Galop, the national LGBT domestic violence helpline, welcomes Crown Prosecution Service (CPS) commitment to crack down on online hate crime and launches online anti-LGBT+ hate crime report.
Nik Noone, Chief Executive of Galop, the UK’s LGBT+ anti-violence charity, said: “Online hate crime is an issue facing LGBT+ people in ever growing numbers but it often proves difficult to tackle, and is poorly understood and under-researched. Our experience has been that the threshold for prosecuting online hate crime is very high, and the investigative process is often too slow and cumbersome to respond to the fast-moving online world.
I welcome the commitment given today by the Director of Public Prosecutions, Alison Saunders, which acknowledges the harmful corrosive effect that online hate and abuse has on individuals and communities. This is a step in the right direction and we will monitor the impact on cases as they proceed.
Every week we see people’s lives massively affected by these experiences and the impact on their lives can be devastating. Today Galop releases our first Online Hate Crime Report, to provide deeper insight into online anti-LGBT+ hate crime in the UK.”
Author of the report, Melanie Stray, added: “This report is the first of its kind, presenting evidence about the nature and impact of online anti-LGBT+ hate crime, in the words of victims themselves. It also provides insight into experiences of reporting to social media platforms and to the police, and the progress that victims would like to see.”
A lesbian woman in her 50s who was targeted on twitter with homophobic and misogynistic abuse including slurs and doctored images of her, said: “It felt terrifying as if any kind of reaction, could turn the 20 tweets into hundreds… [These events trigger] something primal and negative, that you haven’t experienced since your early days of coming out.”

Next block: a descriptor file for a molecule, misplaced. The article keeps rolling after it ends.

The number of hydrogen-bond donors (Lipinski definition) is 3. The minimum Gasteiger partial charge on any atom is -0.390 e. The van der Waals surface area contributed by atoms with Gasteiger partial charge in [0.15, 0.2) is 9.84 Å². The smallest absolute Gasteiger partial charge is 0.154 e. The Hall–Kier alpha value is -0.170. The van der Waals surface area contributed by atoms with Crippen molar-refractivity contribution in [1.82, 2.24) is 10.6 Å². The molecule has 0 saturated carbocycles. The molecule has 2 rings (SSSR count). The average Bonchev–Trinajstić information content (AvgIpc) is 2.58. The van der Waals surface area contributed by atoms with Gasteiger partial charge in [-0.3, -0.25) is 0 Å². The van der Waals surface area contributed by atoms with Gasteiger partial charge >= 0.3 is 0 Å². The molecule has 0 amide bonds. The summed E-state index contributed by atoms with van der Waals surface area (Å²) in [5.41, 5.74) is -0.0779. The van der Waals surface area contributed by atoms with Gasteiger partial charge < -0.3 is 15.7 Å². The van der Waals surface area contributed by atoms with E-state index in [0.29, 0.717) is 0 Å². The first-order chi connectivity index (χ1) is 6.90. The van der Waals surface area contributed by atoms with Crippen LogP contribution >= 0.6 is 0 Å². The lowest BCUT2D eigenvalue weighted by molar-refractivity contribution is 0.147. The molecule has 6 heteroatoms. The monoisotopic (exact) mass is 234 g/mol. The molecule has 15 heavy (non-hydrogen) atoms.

A gay man in his 30s who was harassed and outed on Facebook by a group of people, said: ‘‘I felt my privacy was violated. It all felt out of control … This does leave a scar; it does leave a mistrust in people.”
A gay man in his 40s who was harassed on Grindr, threatened with physical violence and blackmail, said: “The online incident made me feel the same as when I was attacked on the street. It’s scary to think that someone can also get to you psychologically, in addition to physically attacking you.”
A trans woman in her 50s who reported frequent online harassment and abuse, including rape and death threats, said she only reported threats to herself or her family that seemed to pose a genuine physical risk.
She said: “If I reported everything cruel and insulting that is said to me online, then I’d never be out of the police station.”
To download the report, click here:
Galop provides support, advice and advocacy to LGBT+ people who experience hate crime, domestic abuse, sexual violence or who have questions about the criminal justice system. It has been operating for over 35 years.
LGBT+ people who have experienced online abuse click here: to report it to Galop.